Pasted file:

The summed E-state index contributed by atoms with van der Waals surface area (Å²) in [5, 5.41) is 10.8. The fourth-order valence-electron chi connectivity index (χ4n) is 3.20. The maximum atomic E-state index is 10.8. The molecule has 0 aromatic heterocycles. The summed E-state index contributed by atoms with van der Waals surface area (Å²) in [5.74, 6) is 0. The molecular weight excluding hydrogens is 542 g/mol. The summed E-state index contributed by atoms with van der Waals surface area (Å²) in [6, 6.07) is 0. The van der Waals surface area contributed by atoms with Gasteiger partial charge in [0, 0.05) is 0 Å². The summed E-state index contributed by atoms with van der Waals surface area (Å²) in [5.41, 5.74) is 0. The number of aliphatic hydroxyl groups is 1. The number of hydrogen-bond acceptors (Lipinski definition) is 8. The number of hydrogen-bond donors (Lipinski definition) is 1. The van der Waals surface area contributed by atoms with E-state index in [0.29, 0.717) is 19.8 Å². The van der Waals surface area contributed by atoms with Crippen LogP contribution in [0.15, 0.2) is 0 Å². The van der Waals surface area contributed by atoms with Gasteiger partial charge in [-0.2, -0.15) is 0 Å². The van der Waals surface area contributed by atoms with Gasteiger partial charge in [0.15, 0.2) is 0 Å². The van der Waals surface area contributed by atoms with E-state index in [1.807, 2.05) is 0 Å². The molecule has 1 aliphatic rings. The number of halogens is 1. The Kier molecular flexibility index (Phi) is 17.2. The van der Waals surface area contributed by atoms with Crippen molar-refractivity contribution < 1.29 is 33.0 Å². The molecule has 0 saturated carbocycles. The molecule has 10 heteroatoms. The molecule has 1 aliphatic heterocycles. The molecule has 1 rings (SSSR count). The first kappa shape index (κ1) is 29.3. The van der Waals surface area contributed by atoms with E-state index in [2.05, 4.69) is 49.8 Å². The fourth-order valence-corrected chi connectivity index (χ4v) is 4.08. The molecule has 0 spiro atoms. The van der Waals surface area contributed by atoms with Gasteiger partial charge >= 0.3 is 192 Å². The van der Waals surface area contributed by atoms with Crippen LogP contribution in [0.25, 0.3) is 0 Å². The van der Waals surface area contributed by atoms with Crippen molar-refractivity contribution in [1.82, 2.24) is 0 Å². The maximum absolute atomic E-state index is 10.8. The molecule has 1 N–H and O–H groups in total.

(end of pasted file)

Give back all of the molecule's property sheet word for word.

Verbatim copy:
The summed E-state index contributed by atoms with van der Waals surface area (Å²) in [5, 5.41) is 10.8. The fourth-order valence-electron chi connectivity index (χ4n) is 3.20. The maximum atomic E-state index is 10.8. The molecule has 0 aromatic heterocycles. The summed E-state index contributed by atoms with van der Waals surface area (Å²) in [5.74, 6) is 0. The molecular weight excluding hydrogens is 542 g/mol. The summed E-state index contributed by atoms with van der Waals surface area (Å²) in [6, 6.07) is 0. The van der Waals surface area contributed by atoms with Gasteiger partial charge in [0, 0.05) is 0 Å². The summed E-state index contributed by atoms with van der Waals surface area (Å²) in [5.41, 5.74) is 0. The number of aliphatic hydroxyl groups is 1. The number of hydrogen-bond acceptors (Lipinski definition) is 8. The number of hydrogen-bond donors (Lipinski definition) is 1. The van der Waals surface area contributed by atoms with E-state index in [0.29, 0.717) is 19.8 Å². The van der Waals surface area contributed by atoms with Crippen LogP contribution in [0.15, 0.2) is 0 Å². The van der Waals surface area contributed by atoms with Gasteiger partial charge in [-0.2, -0.15) is 0 Å². The van der Waals surface area contributed by atoms with Gasteiger partial charge in [0.15, 0.2) is 0 Å². The van der Waals surface area contributed by atoms with E-state index in [1.807, 2.05) is 0 Å². The molecule has 1 aliphatic rings. The number of halogens is 1. The Kier molecular flexibility index (Phi) is 17.2. The van der Waals surface area contributed by atoms with Crippen molar-refractivity contribution < 1.29 is 33.0 Å². The molecule has 0 saturated carbocycles. The molecule has 10 heteroatoms. The molecule has 1 aliphatic heterocycles. The molecule has 1 rings (SSSR count). The first kappa shape index (κ1) is 29.3. The van der Waals surface area contributed by atoms with E-state index in [2.05, 4.69) is 49.8 Å². The fourth-order valence-corrected chi connectivity index (χ4v) is 4.08. The molecule has 0 spiro atoms. The van der Waals surface area contributed by atoms with Gasteiger partial charge >= 0.3 is 192 Å². The van der Waals surface area contributed by atoms with Crippen LogP contribution in [0.25, 0.3) is 0 Å². The van der Waals surface area contributed by atoms with Crippen molar-refractivity contribution in [1.82, 2.24) is 0 Å². The maximum absolute atomic E-state index is 10.8. The molecule has 1 N–H and O–H groups in total.